In some parts of the country, the rainy season can last several months in a row and may be return later for more. In other areas, the rainy season may just refer to a string of rainy days that last long enough to do some damage and then move along.
Even if you don’t get a lot of rain or a sustained period of rainy days, it is important to watch for damage from water, especially in the basement of your home. Basement flooding is one of the most common problems that homeowners report and can often be one of the more expensive repairs, especially if the problem is not addressed quickly enough.
Where Is This Water Coming From?
The first step in protecting your home is to know how, when, and where dangers can strike. In this case, that means determining when water damage is most likely and how the water is getting into the house before you can take the steps to control it.
- In most cases, water comes from one of three natural sources: condensation, runoff, and groundwater swelling. Additional causes are more rare and usually involve things like broken pipes.
- Once you figure out the source of the water, you can take the proper steps to control it, prevent it from coming into the house again, and repair any damage that may have occurred.
Condensation happens the same way no matter where or how large of an area is impacted. It is what happens when moist, warm air meets a cooler surface, for instance, when warm, humid air in your home meets the cooler walls of the basement. This can be especially true if the walls are concrete, which tend to stay a bit cooler than other types of materials.
It can be difficult to tell if the moisture is from condensation or a small leak, but there is a fairly simple and very inexpensive test you can do to tell. Tape a piece of plastic wrap that is larger than the damp spot over the wall. If moisture collects on the inside of the plastic wrap, the problem is a leak. If water collects on the outside of the plastic wrap, it is condensation. You can do this in several places in the basement. You might be surprised to find that you have both problems, sometimes in the same area.
- If condensation is the problem, simply airing the basement out as often as possible might significantly improve things.
- Using a dehumidifier may also be necessary and may be all that you need to do.
Runoff is exactly what it sounds like: water that is running off from roofs, trees, and higher ground, including water from melting snow and other sources. Runoff also occurs when drainage gutters are clogged, improperly installed, or routed incorrectly.
- Your first defense against water anywhere in your home is your roof. Check the condition of the roof, repair any damage, and replace it if it is beyond its useful age.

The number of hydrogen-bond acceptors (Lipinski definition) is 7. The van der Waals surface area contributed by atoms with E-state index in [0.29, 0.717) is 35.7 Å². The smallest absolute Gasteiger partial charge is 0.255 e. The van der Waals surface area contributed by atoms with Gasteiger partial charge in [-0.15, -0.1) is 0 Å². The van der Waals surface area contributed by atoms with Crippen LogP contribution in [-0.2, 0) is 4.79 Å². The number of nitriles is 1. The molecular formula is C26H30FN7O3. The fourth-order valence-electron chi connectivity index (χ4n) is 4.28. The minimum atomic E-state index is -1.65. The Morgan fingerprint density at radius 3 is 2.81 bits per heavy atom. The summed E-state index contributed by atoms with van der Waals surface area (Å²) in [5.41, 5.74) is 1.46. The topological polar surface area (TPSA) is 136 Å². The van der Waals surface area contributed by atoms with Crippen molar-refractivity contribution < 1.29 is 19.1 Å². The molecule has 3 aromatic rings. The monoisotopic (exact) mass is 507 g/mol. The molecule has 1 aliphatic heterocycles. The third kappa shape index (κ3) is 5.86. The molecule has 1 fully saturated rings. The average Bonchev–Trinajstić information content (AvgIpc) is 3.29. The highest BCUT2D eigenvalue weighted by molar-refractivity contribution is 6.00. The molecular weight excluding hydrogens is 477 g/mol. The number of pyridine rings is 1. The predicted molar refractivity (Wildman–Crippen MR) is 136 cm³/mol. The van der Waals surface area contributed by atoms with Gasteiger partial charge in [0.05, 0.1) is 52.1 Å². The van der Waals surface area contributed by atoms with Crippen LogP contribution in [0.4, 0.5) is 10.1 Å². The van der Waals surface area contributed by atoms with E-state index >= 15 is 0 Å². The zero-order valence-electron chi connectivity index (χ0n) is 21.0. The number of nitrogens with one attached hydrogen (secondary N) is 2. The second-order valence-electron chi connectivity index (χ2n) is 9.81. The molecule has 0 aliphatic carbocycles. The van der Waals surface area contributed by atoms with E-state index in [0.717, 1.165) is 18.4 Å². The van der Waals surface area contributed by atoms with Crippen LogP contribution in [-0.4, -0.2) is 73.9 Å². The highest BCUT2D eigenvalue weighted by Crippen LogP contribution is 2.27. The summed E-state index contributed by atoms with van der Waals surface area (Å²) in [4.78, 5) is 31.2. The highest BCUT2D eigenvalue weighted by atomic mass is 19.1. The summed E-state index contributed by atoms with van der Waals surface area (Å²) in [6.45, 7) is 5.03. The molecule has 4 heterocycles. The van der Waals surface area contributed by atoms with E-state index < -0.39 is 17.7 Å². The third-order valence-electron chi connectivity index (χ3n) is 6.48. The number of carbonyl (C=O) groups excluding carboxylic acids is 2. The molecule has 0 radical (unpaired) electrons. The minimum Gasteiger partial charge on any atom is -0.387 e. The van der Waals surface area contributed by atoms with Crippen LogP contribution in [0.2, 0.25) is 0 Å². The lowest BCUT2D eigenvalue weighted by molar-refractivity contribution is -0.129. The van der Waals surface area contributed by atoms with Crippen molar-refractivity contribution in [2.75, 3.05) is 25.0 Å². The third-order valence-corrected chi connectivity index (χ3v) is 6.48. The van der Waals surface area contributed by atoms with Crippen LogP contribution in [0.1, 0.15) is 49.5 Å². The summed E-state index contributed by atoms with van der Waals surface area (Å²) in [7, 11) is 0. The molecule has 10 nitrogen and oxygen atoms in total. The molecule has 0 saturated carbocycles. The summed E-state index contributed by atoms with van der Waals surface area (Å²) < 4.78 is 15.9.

- Clean out, repair, and replace the gutters. Clogged gutters can cause water to spill out before hitting the downspout, which means that water is not where it needs to be. Make sure that the downspout is in place and properly located so that water runs away from the home as far as possible.
- Check windows, especially those that are in the basement, for any signs of leaking. Wooden window frames may swell and then contract, which can lead to gaps that allow water to run down walls.
- Make sure that your yard is lower than the house. If the yard sits higher, water will be more likely to run under the house and then up through the floors during times of heavy rains.
The water table refers to how much water the ground can hold. At the ground level, water seeps down into the soil and between rocks and crevices and is absorbed into deeper pockets. When rains come too frequently or rain falls too fast, the water cannot be absorbed deeply or quickly enough, and oversaturation occurs. This is also called groundwater swelling. Collected water will pool and run back wherever it can. You may have this issue if your basement tends to flood or get damp after heavy storms or remains damp after prolonged but not intense rainfalls.
- Check the foundation for any signs of cracks, holes, gaps, and other potential leaking areas.
- While you are checking the foundation, look for any signs of pooling water, and then try to find out where it is coming from.
- Waterproof the basement as much as possible. You might start with using a special sealer that is simply painted onto the floors and walls. In some cases, this may solve the entire problem. In more serious cases, additional steps may be needed.
- Install a sump pump if there are several inches of water in the basement whenever it rains too much. Sump pump installation can cost approximately $1,100. Make sure that you compare the different types of sump pumps and choose the right one for your situation and budget.
- You can install a barrier to prevent water from coming into the basement itself; however, you will still need to deal with the collected water.
Water can be very damaging, so it is important to take as many preventative steps as possible. Prevention is typically thousands of dollars cheaper than paying for repairs after the damage has been done.
If you have done all of the prevention steps, including sealants, dehumidifiers, and more, and are still having problems, you may need to seek out a professional for advice and service. This is especially true if there are any signs of foundation damage, such as shifting, wall cracks that are notably larger or suddenly appear, doors that no longer open and shut properly, and visible tilting of rooms.